BILL MOYERS: Birch Bayh. you were in the United States Senate from Indiana for 18 years until your defeat last November. You were one of that body’s most respected constitutional authorities. And you were chairman of the Senate Intelligence Committee which is now headed by Barry Goldwater. “Agents must be free.” said Senator Goldwater. “to attack targets of opportunity. ” What does that suggest to you?
Sen. BIRCH BAYH: Well, I hate to get into an argument with my former colleagues on the committee but it seems to me that if we’re to have a policy that can be directed so that the President and the Secretary of State, and indeed, the Director of the CIA know what’s happening. they have to have some control over people out there in the field. And I think we have to have some command control within the intelligence system itself.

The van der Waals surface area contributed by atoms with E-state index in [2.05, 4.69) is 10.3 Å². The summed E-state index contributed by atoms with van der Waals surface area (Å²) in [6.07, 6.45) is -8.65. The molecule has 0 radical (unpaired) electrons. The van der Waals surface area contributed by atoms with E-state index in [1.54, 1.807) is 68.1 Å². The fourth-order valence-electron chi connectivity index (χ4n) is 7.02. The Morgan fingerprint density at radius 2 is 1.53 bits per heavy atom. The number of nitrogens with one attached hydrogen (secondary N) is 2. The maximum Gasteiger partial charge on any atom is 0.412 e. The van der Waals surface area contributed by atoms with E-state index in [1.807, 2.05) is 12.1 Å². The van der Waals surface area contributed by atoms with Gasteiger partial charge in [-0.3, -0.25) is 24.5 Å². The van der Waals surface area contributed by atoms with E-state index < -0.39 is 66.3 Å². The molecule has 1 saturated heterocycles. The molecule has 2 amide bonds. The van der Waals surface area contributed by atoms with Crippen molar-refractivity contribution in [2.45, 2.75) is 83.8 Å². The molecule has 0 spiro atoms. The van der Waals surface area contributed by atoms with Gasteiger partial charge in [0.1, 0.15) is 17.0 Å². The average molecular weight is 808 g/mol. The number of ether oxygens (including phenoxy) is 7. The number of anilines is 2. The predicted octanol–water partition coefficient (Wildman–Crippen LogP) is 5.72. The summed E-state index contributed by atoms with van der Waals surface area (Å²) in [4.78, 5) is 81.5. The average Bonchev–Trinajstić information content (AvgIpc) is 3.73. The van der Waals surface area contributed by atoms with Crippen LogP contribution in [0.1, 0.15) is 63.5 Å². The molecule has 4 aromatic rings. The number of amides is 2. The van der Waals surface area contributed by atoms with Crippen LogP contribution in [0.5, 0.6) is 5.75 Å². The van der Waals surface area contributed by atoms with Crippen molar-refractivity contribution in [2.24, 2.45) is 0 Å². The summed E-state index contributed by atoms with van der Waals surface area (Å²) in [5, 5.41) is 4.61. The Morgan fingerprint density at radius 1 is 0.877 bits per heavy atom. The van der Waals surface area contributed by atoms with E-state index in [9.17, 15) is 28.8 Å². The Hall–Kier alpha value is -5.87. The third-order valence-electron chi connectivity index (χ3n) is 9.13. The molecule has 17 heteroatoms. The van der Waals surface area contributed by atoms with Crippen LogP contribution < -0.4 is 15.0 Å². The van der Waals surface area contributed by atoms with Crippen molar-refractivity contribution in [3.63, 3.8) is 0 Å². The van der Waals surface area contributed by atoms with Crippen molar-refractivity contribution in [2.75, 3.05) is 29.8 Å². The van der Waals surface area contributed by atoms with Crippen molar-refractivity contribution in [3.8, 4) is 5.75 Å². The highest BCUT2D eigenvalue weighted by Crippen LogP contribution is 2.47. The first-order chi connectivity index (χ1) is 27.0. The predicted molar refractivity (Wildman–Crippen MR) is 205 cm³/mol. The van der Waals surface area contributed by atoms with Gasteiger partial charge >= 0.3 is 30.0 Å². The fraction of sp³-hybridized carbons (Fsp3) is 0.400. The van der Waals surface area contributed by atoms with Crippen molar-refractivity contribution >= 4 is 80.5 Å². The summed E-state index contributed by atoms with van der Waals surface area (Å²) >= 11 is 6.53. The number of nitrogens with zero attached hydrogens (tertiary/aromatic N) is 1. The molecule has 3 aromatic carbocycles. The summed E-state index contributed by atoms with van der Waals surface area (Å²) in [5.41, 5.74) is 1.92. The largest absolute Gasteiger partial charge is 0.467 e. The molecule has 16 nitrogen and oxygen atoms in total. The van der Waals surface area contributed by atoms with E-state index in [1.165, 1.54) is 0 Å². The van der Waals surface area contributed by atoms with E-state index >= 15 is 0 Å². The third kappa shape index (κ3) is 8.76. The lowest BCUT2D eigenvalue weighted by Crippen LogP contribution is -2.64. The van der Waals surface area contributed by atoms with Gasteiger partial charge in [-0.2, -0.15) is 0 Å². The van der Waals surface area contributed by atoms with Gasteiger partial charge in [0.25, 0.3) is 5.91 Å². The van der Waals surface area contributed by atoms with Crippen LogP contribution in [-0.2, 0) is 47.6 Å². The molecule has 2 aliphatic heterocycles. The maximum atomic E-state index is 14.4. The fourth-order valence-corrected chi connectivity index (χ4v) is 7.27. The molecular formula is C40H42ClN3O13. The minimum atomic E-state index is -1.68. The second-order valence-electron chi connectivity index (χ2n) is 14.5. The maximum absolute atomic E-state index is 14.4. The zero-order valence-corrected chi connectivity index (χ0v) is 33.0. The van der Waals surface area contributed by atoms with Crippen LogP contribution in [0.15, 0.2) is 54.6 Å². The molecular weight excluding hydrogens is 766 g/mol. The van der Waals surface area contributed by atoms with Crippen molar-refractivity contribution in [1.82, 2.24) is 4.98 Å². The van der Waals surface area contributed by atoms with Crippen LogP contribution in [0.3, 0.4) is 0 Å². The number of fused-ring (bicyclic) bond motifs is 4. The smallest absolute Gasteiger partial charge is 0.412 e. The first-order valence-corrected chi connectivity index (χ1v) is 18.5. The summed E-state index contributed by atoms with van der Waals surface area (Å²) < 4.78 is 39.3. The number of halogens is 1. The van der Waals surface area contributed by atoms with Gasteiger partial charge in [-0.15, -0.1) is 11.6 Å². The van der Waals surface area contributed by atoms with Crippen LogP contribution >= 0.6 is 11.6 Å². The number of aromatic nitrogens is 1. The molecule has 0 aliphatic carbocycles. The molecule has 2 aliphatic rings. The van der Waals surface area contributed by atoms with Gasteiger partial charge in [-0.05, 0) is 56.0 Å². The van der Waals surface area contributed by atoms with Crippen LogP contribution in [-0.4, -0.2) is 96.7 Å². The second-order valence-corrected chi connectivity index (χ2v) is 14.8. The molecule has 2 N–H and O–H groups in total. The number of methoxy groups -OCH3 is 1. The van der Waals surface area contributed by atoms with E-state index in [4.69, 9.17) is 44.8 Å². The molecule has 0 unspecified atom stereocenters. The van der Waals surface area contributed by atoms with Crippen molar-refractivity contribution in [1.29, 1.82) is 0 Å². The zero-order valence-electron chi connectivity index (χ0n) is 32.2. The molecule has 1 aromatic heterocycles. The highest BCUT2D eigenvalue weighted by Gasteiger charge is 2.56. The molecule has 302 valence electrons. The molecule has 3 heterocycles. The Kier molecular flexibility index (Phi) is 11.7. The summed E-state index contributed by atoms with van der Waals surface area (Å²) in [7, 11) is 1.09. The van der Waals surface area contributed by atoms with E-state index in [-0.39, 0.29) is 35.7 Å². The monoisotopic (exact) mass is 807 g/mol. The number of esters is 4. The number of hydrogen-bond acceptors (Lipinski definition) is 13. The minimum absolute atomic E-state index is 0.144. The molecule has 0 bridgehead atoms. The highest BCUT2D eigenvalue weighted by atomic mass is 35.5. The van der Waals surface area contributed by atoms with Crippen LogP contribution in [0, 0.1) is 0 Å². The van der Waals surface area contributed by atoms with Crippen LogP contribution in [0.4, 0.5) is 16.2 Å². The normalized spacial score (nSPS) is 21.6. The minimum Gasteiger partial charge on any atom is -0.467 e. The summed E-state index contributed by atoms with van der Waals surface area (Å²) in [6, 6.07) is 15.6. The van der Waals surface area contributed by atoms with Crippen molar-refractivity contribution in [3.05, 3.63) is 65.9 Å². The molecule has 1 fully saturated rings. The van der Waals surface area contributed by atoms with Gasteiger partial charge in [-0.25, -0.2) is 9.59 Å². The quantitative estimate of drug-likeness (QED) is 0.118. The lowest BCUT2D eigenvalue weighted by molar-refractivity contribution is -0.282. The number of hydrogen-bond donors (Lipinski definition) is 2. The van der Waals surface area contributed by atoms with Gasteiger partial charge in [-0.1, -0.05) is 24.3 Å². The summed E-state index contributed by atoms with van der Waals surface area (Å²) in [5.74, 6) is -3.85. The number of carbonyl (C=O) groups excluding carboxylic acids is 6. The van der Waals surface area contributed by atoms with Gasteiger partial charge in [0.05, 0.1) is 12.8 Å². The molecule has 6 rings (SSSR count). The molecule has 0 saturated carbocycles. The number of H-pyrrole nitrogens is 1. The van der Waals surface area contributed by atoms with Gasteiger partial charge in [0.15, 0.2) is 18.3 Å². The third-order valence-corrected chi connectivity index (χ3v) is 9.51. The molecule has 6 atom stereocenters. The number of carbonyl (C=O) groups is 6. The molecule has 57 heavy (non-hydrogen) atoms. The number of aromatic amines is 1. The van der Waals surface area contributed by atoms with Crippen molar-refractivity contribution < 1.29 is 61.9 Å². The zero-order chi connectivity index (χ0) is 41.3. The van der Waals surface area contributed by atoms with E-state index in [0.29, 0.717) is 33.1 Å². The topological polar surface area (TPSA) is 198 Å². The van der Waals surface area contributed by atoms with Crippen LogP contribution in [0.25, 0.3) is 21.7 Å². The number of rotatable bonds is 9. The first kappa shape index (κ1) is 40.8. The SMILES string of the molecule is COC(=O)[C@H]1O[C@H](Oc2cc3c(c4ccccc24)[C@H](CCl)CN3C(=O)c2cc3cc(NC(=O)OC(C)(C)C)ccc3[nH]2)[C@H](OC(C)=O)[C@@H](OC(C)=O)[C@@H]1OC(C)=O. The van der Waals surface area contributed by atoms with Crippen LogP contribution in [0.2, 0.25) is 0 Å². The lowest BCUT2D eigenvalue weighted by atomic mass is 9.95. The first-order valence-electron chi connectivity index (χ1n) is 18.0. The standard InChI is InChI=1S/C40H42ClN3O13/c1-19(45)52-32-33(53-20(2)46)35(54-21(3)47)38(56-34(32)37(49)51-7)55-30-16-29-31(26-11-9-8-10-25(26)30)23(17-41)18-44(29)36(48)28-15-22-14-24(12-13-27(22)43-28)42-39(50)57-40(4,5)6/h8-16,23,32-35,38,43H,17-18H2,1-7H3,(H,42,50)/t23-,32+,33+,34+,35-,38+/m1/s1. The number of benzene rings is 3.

BILL MOYERS: Was it your understanding all of those years you were engaged in oversight and investigation, that the CIA was a rogue elephant, that it extended its authority without the permission of its superiors or was simply acting out what It understood to be a blueprint from its superiors?
BIRCH BAYH: Well. probably a little bit of both. I think there was not as thorough a realization, then, as there is now of what can happen when an intelligence mission goes awry. We’re not living in a milk-and-honey world. We need to know what our adversaries are doing. We need to have the best equipment; the best-trained men and we need to make certain that our country is protected. But this must be done under a rule of law and we must be certain that when a step is undertaken, we know reasonably what the conclusions of that could be if it goes wrong.
BILL MOYERS: There is now on the record so many of the activities of a covert nature that the CIA was responsible for over those years — the covert war against Cuba is just one of many. There’s the CIA’s involvement in Iran, the training of the Shah’s secret police. the CIA’s subversion of the political process in Chile, supporting violent right-wing groups, agents posing as businessmen trying to activate a military take-over: these actions basically incompatible with U.S. values. But they did happen. How do you prevent it from happening again?